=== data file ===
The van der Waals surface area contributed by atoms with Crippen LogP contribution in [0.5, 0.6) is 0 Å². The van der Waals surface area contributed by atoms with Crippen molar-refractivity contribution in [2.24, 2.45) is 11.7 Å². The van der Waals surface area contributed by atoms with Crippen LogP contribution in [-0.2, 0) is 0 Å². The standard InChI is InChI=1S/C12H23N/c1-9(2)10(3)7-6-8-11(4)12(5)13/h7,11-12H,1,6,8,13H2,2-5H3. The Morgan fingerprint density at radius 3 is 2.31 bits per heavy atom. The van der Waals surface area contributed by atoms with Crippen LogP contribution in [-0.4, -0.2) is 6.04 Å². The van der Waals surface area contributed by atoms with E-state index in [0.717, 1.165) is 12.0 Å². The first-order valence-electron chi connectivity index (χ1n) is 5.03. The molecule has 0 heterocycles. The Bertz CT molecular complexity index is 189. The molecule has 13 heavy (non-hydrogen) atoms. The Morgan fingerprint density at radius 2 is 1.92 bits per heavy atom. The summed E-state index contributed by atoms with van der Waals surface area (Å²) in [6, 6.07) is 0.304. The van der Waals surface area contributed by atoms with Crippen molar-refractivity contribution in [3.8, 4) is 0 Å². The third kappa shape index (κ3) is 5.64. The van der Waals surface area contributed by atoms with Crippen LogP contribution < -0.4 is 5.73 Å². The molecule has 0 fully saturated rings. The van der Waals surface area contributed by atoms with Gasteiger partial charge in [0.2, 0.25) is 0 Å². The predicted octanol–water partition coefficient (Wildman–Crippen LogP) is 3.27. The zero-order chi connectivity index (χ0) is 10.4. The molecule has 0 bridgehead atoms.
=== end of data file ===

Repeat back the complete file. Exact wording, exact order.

The van der Waals surface area contributed by atoms with Crippen LogP contribution in [0.5, 0.6) is 0 Å². The van der Waals surface area contributed by atoms with Crippen molar-refractivity contribution in [2.24, 2.45) is 11.7 Å². The van der Waals surface area contributed by atoms with Crippen LogP contribution in [-0.2, 0) is 0 Å². The standard InChI is InChI=1S/C12H23N/c1-9(2)10(3)7-6-8-11(4)12(5)13/h7,11-12H,1,6,8,13H2,2-5H3. The Morgan fingerprint density at radius 3 is 2.31 bits per heavy atom. The van der Waals surface area contributed by atoms with Crippen LogP contribution in [-0.4, -0.2) is 6.04 Å². The van der Waals surface area contributed by atoms with E-state index in [0.717, 1.165) is 12.0 Å². The first-order valence-electron chi connectivity index (χ1n) is 5.03. The molecule has 0 heterocycles. The Bertz CT molecular complexity index is 189. The molecule has 13 heavy (non-hydrogen) atoms. The Morgan fingerprint density at radius 2 is 1.92 bits per heavy atom. The summed E-state index contributed by atoms with van der Waals surface area (Å²) in [6, 6.07) is 0.304. The van der Waals surface area contributed by atoms with Crippen molar-refractivity contribution in [3.8, 4) is 0 Å². The third kappa shape index (κ3) is 5.64. The van der Waals surface area contributed by atoms with Crippen LogP contribution < -0.4 is 5.73 Å². The molecule has 0 fully saturated rings. The van der Waals surface area contributed by atoms with Gasteiger partial charge in [0.2, 0.25) is 0 Å². The predicted octanol–water partition coefficient (Wildman–Crippen LogP) is 3.27. The zero-order chi connectivity index (χ0) is 10.4. The molecule has 0 bridgehead atoms.